Turing Scheme to help Finance Disadvantaged Student’s Education

Around 20,000 disadvantaged students from schools, colleges and universities are set to travel worldwide for work and study as the Turing Scheme continues to deliver on the government’s commitment to levelling-up opportunities across the UK.


Now entering its second year, 38,000 students, learners, and pupils will have the life-changing opportunity to study and work abroad – 52% of which will be those from a disadvantaged background.


The scheme is helping to ensure that no one is held back by their background or circumstances, with nearly half of those taking part being first-generation university students.


Minister for Universities Michelle Donelan said:


“No one should be held back from opportunities because of their background or circumstances. That’s why the Turing Scheme is so important –giving thousands of disadvantaged students the life-changing opportunity to work or study abroad and helping to ensure that no one is left behind as we level up opportunities across the UK.


“I encourage students who think they might be eligible to check out the amazing opportunities on offer and apply for a placement that could help them kick-start their dream career.”


The second year of the Turing Scheme will see work or study placements in over 150 destinations worldwide for students at school, college or university.


There are nearly 2,000 opportunities available through the scheme this year, including work placements with organisations such as the BBC, KPMG, HSBC and Unilever, as well as study placements at top universities in the US, Canada, Europe and Asia.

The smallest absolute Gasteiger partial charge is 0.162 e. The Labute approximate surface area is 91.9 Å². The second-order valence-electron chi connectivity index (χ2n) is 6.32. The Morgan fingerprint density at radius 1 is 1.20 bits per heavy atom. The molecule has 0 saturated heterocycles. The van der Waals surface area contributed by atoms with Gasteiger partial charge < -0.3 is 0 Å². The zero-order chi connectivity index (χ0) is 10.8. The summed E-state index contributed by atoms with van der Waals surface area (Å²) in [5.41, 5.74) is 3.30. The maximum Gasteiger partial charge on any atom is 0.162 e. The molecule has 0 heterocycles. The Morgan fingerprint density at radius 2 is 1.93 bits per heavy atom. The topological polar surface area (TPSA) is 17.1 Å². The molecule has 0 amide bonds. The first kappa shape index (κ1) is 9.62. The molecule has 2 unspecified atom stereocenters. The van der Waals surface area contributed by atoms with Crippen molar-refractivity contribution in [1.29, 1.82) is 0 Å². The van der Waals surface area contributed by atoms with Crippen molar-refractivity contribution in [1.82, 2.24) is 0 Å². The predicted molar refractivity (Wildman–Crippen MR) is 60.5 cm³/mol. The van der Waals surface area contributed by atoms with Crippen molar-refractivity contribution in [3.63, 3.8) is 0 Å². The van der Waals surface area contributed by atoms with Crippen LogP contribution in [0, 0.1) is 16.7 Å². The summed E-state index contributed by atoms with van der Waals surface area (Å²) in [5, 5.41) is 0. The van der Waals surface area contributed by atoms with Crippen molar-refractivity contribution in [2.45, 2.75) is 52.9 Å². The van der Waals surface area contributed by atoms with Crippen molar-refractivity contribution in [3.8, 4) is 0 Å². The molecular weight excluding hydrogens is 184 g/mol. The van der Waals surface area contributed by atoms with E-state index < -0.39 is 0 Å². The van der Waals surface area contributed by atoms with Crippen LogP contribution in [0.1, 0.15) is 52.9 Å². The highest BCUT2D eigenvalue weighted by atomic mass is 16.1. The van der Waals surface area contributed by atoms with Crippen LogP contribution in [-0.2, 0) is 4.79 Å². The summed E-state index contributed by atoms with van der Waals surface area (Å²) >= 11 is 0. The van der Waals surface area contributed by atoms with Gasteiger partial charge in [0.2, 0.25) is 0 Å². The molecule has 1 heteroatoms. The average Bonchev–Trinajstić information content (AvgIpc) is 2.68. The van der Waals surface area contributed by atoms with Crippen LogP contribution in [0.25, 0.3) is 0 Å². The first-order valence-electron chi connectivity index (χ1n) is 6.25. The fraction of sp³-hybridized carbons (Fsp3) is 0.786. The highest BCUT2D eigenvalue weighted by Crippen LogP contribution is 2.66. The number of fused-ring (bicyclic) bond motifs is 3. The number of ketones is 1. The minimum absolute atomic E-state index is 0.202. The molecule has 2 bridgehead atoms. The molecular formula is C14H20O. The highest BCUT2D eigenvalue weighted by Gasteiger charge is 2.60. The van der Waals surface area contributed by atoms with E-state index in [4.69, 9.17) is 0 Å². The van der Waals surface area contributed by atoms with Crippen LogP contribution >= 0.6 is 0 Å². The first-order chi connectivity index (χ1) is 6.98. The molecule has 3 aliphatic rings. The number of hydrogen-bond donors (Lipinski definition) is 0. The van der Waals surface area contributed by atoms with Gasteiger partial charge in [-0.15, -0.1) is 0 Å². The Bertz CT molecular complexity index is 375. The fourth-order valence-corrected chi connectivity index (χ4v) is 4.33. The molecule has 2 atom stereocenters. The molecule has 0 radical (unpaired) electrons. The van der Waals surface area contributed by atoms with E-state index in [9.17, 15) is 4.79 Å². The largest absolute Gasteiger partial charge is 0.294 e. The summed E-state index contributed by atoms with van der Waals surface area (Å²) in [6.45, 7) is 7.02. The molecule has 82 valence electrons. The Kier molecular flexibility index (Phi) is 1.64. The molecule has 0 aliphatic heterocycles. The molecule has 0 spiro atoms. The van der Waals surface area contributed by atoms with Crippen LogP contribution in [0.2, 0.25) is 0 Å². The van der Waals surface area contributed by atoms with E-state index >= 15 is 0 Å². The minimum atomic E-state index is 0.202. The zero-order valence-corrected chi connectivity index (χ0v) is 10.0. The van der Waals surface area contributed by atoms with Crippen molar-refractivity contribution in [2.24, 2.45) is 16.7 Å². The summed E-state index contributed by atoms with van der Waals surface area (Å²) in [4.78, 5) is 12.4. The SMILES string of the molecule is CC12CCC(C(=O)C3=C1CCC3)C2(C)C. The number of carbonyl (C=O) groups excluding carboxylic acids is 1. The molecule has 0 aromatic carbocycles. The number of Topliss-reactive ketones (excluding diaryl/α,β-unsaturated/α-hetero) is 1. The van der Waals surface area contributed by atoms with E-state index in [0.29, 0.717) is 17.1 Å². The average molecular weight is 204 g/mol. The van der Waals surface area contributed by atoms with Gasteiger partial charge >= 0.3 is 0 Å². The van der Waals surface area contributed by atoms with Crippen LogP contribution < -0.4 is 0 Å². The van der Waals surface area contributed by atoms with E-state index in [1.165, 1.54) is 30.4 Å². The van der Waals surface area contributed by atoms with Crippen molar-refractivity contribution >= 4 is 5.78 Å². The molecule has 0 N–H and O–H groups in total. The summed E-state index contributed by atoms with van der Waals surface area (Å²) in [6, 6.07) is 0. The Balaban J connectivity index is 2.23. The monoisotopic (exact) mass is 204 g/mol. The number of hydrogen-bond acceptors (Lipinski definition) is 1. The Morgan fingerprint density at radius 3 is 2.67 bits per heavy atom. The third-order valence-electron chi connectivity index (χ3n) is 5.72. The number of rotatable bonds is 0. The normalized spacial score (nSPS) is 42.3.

The Turing Scheme is part of the government’s commitment to levelling up opportunities across the UK and ensuring everyone has the chance to succeed, no matter their background or circumstances.


From countries such as Iceland to Indonesia, the first year of the scheme has seen UK students embark on journeys to every corner of the globe.


Projects this year have included digital technology students from New Bridge College, Oldham – which specialises in supporting students with special educational needs – travelling to Chicago, the USA, to visit the Apple Headquarters office to inspire and support their career aspirations.


This week, Skills Minister Alex Burghart visited Newcastle College in Newcastle to hear from students whom this year travelled to Malta as part of a work placement programme organised by British Council Enterprise.


Newcastle College Group Principal Amanda Skelton said: “Our international work placements offer so many benefits for our students; not only do they gain invaluable skills and experience, but they return as more confident and independent young adults, better equipped to take their first steps onto the career ladder.


“The Turing Scheme has been transformational for our students, and we are delighted to be playing our part in opening up opportunities that might previously have seemed out of reach.”


The Turing Scheme is open to any UK student eligible for free school meals, has been in care, or is a care leaver. It is also available to disabled students who receive Disabled Students Allowances or students from households with an annual income below £25,000.

The scheme is named after Alan Turing, one of Britain’s most celebrated scientists and a computer science pioneer. He also helped to crack the German Enigma code during the Second World War, helping to shorten the conflict and save lives. Tragically, he was convicted of gross indecency in 1952 for his relationship with another man and was forced to undergo chemical castration. He died two years later.


The government has apologised for the treatment of Alan Turing and, in 2018, posthumously pardoned him, along with thousands of other gay and bisexual men convicted under outdated laws.


The Turing Scheme is just one way the government supports students from all backgrounds to fulfil their potential and create a fairer society. Other measures include introducing T-levels, expanding apprenticeships and traineeships, and increasing investment in Further Education colleges.


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